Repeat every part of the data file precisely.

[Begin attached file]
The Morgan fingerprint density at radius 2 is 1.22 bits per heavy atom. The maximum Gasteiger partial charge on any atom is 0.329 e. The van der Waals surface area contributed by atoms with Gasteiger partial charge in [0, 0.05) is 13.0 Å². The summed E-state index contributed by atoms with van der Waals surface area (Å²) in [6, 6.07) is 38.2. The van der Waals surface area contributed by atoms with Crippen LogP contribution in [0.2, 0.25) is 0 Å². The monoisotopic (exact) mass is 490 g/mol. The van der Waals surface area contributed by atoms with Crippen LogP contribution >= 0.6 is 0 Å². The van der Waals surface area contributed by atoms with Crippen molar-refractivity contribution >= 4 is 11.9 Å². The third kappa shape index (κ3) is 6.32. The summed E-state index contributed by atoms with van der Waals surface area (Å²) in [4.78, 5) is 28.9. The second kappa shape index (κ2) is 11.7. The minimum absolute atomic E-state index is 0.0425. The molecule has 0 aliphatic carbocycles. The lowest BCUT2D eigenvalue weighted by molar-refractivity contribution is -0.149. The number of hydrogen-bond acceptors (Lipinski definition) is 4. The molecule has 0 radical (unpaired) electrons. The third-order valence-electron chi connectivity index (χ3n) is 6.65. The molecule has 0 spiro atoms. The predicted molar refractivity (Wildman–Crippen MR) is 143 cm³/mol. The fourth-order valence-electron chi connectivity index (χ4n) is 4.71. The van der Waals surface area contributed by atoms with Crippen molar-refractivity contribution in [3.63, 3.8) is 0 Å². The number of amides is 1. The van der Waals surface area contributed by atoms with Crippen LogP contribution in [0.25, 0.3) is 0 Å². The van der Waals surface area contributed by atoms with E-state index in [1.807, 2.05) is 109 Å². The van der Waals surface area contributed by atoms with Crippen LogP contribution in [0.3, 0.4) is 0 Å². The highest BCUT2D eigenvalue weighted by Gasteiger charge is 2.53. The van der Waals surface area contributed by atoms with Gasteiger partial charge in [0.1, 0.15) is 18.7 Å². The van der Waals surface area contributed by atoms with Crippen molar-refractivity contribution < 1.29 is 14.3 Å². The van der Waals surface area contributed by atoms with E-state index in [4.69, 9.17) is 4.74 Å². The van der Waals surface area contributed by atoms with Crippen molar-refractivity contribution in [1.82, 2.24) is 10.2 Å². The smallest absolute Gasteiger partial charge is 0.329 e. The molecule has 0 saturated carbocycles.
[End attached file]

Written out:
The Morgan fingerprint density at radius 2 is 1.22 bits per heavy atom. The maximum Gasteiger partial charge on any atom is 0.329 e. The van der Waals surface area contributed by atoms with Gasteiger partial charge in [0, 0.05) is 13.0 Å². The summed E-state index contributed by atoms with van der Waals surface area (Å²) in [6, 6.07) is 38.2. The van der Waals surface area contributed by atoms with Crippen LogP contribution in [0.2, 0.25) is 0 Å². The monoisotopic (exact) mass is 490 g/mol. The van der Waals surface area contributed by atoms with Crippen LogP contribution >= 0.6 is 0 Å². The van der Waals surface area contributed by atoms with Crippen molar-refractivity contribution >= 4 is 11.9 Å². The third kappa shape index (κ3) is 6.32. The summed E-state index contributed by atoms with van der Waals surface area (Å²) in [4.78, 5) is 28.9. The second kappa shape index (κ2) is 11.7. The minimum absolute atomic E-state index is 0.0425. The molecule has 0 aliphatic carbocycles. The lowest BCUT2D eigenvalue weighted by molar-refractivity contribution is -0.149. The number of hydrogen-bond acceptors (Lipinski definition) is 4. The molecule has 0 radical (unpaired) electrons. The third-order valence-electron chi connectivity index (χ3n) is 6.65. The molecule has 0 spiro atoms. The predicted molar refractivity (Wildman–Crippen MR) is 143 cm³/mol. The fourth-order valence-electron chi connectivity index (χ4n) is 4.71. The van der Waals surface area contributed by atoms with Crippen molar-refractivity contribution in [3.63, 3.8) is 0 Å². The number of amides is 1. The van der Waals surface area contributed by atoms with Crippen LogP contribution in [0.25, 0.3) is 0 Å². The van der Waals surface area contributed by atoms with E-state index in [1.807, 2.05) is 109 Å². The van der Waals surface area contributed by atoms with Crippen LogP contribution in [0.3, 0.4) is 0 Å². The highest BCUT2D eigenvalue weighted by Gasteiger charge is 2.53. The van der Waals surface area contributed by atoms with Gasteiger partial charge in [0.1, 0.15) is 18.7 Å². The van der Waals surface area contributed by atoms with Crippen molar-refractivity contribution < 1.29 is 14.3 Å². The van der Waals surface area contributed by atoms with E-state index in [4.69, 9.17) is 4.74 Å². The van der Waals surface area contributed by atoms with Crippen molar-refractivity contribution in [1.82, 2.24) is 10.2 Å². The smallest absolute Gasteiger partial charge is 0.329 e. The molecule has 0 saturated carbocycles.